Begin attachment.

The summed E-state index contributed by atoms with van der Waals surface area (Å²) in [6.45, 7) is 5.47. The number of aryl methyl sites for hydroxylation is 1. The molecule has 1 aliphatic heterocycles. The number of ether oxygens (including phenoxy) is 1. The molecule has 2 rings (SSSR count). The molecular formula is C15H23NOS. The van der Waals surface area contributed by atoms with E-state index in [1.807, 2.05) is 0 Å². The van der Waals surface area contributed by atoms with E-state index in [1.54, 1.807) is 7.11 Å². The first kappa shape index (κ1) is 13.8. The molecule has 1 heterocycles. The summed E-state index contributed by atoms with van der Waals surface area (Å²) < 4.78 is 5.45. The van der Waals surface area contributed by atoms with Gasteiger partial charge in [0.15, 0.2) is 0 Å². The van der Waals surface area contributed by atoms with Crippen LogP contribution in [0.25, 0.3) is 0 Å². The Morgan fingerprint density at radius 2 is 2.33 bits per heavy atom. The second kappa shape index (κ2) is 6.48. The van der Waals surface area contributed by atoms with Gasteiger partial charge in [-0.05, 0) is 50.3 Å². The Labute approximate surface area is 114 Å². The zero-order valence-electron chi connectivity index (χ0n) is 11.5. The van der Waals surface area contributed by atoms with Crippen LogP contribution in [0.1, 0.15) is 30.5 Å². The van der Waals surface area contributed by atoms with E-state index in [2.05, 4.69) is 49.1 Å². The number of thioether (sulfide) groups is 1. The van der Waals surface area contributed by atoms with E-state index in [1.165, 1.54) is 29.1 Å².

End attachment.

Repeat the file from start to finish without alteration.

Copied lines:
The summed E-state index contributed by atoms with van der Waals surface area (Å²) in [6.45, 7) is 5.47. The number of aryl methyl sites for hydroxylation is 1. The molecule has 1 aliphatic heterocycles. The number of ether oxygens (including phenoxy) is 1. The molecule has 2 rings (SSSR count). The molecular formula is C15H23NOS. The van der Waals surface area contributed by atoms with E-state index in [1.807, 2.05) is 0 Å². The van der Waals surface area contributed by atoms with E-state index in [1.54, 1.807) is 7.11 Å². The first kappa shape index (κ1) is 13.8. The molecule has 1 heterocycles. The summed E-state index contributed by atoms with van der Waals surface area (Å²) < 4.78 is 5.45. The van der Waals surface area contributed by atoms with Gasteiger partial charge in [0.15, 0.2) is 0 Å². The van der Waals surface area contributed by atoms with Crippen LogP contribution in [0.25, 0.3) is 0 Å². The Morgan fingerprint density at radius 2 is 2.33 bits per heavy atom. The second kappa shape index (κ2) is 6.48. The van der Waals surface area contributed by atoms with Gasteiger partial charge in [-0.05, 0) is 50.3 Å². The Labute approximate surface area is 114 Å². The zero-order valence-electron chi connectivity index (χ0n) is 11.5. The van der Waals surface area contributed by atoms with Crippen LogP contribution in [0.1, 0.15) is 30.5 Å². The van der Waals surface area contributed by atoms with E-state index in [2.05, 4.69) is 49.1 Å². The number of thioether (sulfide) groups is 1. The van der Waals surface area contributed by atoms with E-state index in [1.165, 1.54) is 29.1 Å².